A reduction in the level of tax relief that can be claimed by leasing companies and fleets is fuelling a downward trend in emissions, figures suggest.
The Chancellor, George Osborne, announced a tightening of the rules in the 2012 Budget, which finally came into force in April – just five months ago.
However, figures from the contract hire and leasing industry suggest that fleets have heeded warnings issued prior to the tax changes taking effect.
Hitachi Capital Vehicle Solutions told Fleet News that its current order bank of almost 2,300 vehicles has average CO2 emissions of just 115g/km.
“That is much lower than it used to be,” said Mike Belcher, head of sales.
“And only 360 – or 15% of these vehicles – are over 130g/km, another distinct movement from a year ago.”
The average emissions figure for cars registered to fleets in 2012 was 132g/km, according to the Society of Motor Manufacturers and Traders (SMMT).
If Hitachi’s current average emissions figure was reflected across the board, it would represent a remarkable 13% fall in just 12 months and a reduction three times the size of the 5g/km fall seen from 2011 to 2012.
Government tax policy has been the major driver behind the downward trend in CO2 emissions and the introduction of changes to the tax regime in April appears to be fuelling the fall even further.
Chief among Osborne’s changes was a tweaking of the rules affecting capital allowances. These let companies offset a proportion of the value of a vehicle against their tax bill each year to reduce business costs.
The emissions rate that determines the threshold for these allowances was reduced in April, from 160g/km to 130g/km. Above this level, fleets and leasing companies can write down just 8% against profits. But if they choose a car with emissions below that figure, they can write down 18%.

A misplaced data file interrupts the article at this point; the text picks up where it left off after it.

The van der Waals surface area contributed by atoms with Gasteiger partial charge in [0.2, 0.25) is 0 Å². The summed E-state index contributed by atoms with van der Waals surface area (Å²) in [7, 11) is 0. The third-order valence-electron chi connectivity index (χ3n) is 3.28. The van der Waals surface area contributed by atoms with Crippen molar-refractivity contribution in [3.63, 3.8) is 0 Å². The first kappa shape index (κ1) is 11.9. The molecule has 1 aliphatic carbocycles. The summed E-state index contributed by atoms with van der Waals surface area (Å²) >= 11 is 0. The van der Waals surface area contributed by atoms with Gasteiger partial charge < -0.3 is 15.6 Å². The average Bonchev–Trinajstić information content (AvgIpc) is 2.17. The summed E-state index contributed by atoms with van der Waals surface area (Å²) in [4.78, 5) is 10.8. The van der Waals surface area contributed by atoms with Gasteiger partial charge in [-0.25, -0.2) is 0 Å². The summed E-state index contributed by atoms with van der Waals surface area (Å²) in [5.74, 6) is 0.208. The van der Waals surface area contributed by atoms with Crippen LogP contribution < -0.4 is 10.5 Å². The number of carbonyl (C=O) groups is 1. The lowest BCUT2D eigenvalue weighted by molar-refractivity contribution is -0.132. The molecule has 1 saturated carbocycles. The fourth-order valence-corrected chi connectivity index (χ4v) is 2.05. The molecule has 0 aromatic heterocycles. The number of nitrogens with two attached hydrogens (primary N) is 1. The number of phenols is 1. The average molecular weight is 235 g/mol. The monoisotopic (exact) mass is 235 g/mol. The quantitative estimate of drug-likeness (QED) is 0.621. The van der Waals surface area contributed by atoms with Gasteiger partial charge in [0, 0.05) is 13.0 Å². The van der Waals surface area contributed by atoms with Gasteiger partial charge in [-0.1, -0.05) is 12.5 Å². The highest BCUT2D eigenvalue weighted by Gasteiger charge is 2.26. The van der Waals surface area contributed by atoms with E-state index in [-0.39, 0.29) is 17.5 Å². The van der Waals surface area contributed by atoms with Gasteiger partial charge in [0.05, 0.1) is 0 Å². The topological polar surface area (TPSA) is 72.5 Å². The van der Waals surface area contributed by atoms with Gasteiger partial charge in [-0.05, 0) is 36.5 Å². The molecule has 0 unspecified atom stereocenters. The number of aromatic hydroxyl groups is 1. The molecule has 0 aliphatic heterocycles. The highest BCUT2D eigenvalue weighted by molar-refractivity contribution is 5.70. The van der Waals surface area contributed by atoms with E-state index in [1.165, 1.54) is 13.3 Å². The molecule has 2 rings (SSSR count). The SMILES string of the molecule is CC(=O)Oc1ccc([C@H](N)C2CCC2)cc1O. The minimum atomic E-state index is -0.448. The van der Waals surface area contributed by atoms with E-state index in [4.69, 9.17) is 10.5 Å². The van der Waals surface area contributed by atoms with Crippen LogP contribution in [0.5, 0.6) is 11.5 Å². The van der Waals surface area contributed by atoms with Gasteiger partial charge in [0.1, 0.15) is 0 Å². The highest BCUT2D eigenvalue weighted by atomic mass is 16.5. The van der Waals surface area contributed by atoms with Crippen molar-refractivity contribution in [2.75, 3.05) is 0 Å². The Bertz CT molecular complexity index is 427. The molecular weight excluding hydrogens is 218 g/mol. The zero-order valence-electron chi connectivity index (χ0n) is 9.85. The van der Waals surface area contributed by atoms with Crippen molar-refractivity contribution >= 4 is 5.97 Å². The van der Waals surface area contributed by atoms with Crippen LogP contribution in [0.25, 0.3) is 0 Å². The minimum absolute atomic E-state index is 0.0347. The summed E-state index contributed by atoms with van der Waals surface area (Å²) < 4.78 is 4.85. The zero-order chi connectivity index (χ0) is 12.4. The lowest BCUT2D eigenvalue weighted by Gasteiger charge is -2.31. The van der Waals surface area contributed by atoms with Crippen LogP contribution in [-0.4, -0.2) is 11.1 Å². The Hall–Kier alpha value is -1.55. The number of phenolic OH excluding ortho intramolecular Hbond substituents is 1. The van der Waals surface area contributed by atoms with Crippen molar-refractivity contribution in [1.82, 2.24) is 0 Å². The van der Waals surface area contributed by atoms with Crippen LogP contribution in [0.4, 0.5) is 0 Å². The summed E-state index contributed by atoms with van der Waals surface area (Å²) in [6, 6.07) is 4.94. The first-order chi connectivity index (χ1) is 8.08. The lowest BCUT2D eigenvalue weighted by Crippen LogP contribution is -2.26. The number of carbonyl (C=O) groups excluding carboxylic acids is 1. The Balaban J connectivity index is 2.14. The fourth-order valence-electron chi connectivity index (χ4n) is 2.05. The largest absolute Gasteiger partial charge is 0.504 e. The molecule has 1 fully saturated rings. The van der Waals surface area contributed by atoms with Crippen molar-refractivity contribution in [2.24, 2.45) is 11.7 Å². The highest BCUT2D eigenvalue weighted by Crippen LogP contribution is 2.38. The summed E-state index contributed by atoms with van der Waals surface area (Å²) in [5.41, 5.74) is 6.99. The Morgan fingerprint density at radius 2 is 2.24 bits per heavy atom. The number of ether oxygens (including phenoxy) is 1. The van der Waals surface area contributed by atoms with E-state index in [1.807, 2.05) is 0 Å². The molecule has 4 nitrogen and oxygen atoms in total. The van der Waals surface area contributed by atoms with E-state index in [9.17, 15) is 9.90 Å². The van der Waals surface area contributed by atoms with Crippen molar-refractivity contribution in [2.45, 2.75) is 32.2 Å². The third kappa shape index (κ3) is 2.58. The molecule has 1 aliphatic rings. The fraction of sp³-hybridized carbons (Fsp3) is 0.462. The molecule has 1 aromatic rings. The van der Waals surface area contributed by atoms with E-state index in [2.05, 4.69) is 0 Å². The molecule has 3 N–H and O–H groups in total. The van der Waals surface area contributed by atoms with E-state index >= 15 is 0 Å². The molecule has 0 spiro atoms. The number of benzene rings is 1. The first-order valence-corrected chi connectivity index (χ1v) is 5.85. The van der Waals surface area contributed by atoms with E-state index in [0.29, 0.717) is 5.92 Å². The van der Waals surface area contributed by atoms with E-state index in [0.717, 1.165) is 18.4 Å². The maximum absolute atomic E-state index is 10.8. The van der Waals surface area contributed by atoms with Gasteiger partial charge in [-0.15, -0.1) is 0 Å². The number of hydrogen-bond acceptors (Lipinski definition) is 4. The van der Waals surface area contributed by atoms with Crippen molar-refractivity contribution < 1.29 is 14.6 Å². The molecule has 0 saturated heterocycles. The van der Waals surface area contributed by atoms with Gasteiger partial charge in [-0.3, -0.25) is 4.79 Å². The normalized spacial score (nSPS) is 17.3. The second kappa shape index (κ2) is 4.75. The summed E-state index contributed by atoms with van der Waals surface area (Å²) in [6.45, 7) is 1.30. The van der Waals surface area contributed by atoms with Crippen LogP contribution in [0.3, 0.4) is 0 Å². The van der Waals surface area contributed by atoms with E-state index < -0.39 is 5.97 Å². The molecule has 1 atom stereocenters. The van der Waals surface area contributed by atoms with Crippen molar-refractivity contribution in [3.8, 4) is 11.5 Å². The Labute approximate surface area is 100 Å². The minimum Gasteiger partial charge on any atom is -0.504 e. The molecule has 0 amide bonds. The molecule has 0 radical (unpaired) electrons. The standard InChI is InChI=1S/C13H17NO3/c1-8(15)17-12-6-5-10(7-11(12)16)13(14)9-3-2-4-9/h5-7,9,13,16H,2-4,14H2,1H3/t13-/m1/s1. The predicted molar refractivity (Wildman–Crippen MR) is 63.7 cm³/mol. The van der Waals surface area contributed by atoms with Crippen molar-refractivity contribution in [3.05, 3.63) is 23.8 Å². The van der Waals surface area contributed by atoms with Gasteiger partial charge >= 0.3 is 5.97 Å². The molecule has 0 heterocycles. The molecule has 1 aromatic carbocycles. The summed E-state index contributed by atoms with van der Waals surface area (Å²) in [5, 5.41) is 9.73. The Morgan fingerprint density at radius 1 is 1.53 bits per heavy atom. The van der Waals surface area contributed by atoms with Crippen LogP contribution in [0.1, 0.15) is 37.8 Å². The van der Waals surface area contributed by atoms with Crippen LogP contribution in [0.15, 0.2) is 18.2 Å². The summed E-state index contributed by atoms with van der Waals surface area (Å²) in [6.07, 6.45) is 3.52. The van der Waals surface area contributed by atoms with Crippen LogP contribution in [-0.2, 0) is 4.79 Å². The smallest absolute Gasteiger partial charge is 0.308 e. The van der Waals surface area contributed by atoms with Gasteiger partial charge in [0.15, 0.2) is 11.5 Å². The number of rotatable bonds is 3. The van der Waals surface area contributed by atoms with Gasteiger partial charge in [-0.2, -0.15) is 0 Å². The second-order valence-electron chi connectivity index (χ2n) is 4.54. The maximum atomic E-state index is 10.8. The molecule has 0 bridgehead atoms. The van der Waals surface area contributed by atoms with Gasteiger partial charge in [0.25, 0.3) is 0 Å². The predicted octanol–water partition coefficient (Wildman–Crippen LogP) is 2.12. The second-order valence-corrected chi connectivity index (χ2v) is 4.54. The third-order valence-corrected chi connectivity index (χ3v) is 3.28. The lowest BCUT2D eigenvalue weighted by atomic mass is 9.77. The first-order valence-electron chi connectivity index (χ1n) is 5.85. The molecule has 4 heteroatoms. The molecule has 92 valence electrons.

Osborne also changed the terms of the first-year allowance (FYA), electing to stop leasing companies from writing down 100% of the cost of buying a car against profits in the first year.
Instead, they may write down 18% of the cost, as long as the car is below 130g/km.
Fleets, however, were still able to take advantage of the 100% FYA, although the threshold at which this became eligible fell from 110g/km to 95g/km.
The lease rental restrictions threshold for companies that lease vehicles was also reduced from 160g/km to 130g/km.
Business can only deduct the full cost of finance rentals from taxable profits for vehicles up to 130g/km. Above 130g/km, there is a flat rate disallowance (called the Lease Rental Restriction) of 15% of the finance rental, meaning the company can reclaim only 85%.
Increase in costs
Leasing companies have had to factor these increased costs into their calculations and fleets have adapted their vehicle order strategy to reflect the new emissions limit.
Belcher said: “The cost of leasing a car between the 130g/km and 160g/km CO2 threshold has increased for both leasing companies and the end customer.
“The straightforward lease rental has increased as we have to depreciate these vehicles in a different way and unfortunately we’ve had to apply an increased cost to the customer. On a three-year and 60,000-mile contract, the average impact of this increase was £16 a month.”
Fleets were warned about potential price rises, before the tax changes took place. Alphabet wrote to its customers to tell them the changes in the capital allowance regime had triggered “a slight increase” in the monthly lease rental with the rise “effective immediately”.
“The overall effect is that customers are now strongly incentivised to choose a car beneath 130g/km of CO2, otherwise they will be hit with these two extra costs,” explained Belcher.
Lex Autolease told Fleet News that more than 80% of its new car deliveries to corporate customers are now below 130g/km.
Andrew Hogsden, senior manager of strategic fleet consultancy at Lex Autolease, said: “Businesses’ appetite for lower-emitting cars is being driven by a need to realise lesser wholelife costs for their fleets and an increasingly wide range of desirable low-emitting cars.”
The share of sub-130g/km CO2 new cars has risen from just 10.6% in 2007 to more than 55% in 2012, according to the SMMT.
But it is tax policy that is driving improved environmental performance. In companies with 100 or more employees, 67% said tax policy directly encourages better environmental performance, according to the 2013 Corporate Vehicle Observatory.
Mike Waters, senior insight and consultancy manager at Arval, said: “I think it is fair to say that the improvement in fleet CO2 efficiency is ultimately driven by regulation, but that vehicle manufacturers and fleet operators have responded extremely well to the carrots and sticks employed.
“It pays to drive an efficient vehicle and the manufacturers have done a great job of ensuring that you can do so without having to compromise on quality or performance.”